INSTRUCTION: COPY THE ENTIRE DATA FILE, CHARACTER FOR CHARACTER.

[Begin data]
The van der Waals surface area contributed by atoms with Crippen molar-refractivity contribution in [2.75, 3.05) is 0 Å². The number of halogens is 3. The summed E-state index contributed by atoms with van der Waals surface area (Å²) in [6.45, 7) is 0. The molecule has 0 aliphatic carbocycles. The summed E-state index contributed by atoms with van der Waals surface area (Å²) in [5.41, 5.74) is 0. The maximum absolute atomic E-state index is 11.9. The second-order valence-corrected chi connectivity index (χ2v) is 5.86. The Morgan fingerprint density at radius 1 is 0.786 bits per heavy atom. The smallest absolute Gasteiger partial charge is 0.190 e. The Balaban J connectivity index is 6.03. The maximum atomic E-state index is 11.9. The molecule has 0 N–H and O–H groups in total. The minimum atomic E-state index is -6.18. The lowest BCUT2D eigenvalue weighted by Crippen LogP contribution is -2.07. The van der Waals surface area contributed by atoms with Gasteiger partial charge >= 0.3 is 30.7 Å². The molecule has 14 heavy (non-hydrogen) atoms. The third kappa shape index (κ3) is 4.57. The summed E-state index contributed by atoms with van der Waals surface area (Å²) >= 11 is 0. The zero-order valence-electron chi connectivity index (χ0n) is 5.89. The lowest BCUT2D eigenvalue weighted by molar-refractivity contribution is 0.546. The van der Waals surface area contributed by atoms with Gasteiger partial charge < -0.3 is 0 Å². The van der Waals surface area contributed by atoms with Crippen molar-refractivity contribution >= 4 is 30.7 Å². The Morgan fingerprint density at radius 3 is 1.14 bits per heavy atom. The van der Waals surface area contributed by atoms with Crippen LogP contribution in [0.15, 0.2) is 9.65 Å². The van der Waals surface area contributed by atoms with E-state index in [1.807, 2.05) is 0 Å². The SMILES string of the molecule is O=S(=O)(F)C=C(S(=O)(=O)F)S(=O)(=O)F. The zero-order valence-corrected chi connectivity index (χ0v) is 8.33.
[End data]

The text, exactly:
The van der Waals surface area contributed by atoms with Crippen molar-refractivity contribution in [2.75, 3.05) is 0 Å². The number of halogens is 3. The summed E-state index contributed by atoms with van der Waals surface area (Å²) in [6.45, 7) is 0. The molecule has 0 aliphatic carbocycles. The summed E-state index contributed by atoms with van der Waals surface area (Å²) in [5.41, 5.74) is 0. The maximum absolute atomic E-state index is 11.9. The second-order valence-corrected chi connectivity index (χ2v) is 5.86. The Morgan fingerprint density at radius 1 is 0.786 bits per heavy atom. The smallest absolute Gasteiger partial charge is 0.190 e. The Balaban J connectivity index is 6.03. The maximum atomic E-state index is 11.9. The molecule has 0 N–H and O–H groups in total. The minimum atomic E-state index is -6.18. The lowest BCUT2D eigenvalue weighted by Crippen LogP contribution is -2.07. The van der Waals surface area contributed by atoms with Gasteiger partial charge >= 0.3 is 30.7 Å². The molecule has 14 heavy (non-hydrogen) atoms. The third kappa shape index (κ3) is 4.57. The summed E-state index contributed by atoms with van der Waals surface area (Å²) >= 11 is 0. The zero-order valence-electron chi connectivity index (χ0n) is 5.89. The lowest BCUT2D eigenvalue weighted by molar-refractivity contribution is 0.546. The van der Waals surface area contributed by atoms with Gasteiger partial charge < -0.3 is 0 Å². The van der Waals surface area contributed by atoms with Crippen molar-refractivity contribution >= 4 is 30.7 Å². The Morgan fingerprint density at radius 3 is 1.14 bits per heavy atom. The van der Waals surface area contributed by atoms with Crippen LogP contribution in [0.15, 0.2) is 9.65 Å². The van der Waals surface area contributed by atoms with E-state index in [1.807, 2.05) is 0 Å². The SMILES string of the molecule is O=S(=O)(F)C=C(S(=O)(=O)F)S(=O)(=O)F. The zero-order valence-corrected chi connectivity index (χ0v) is 8.33.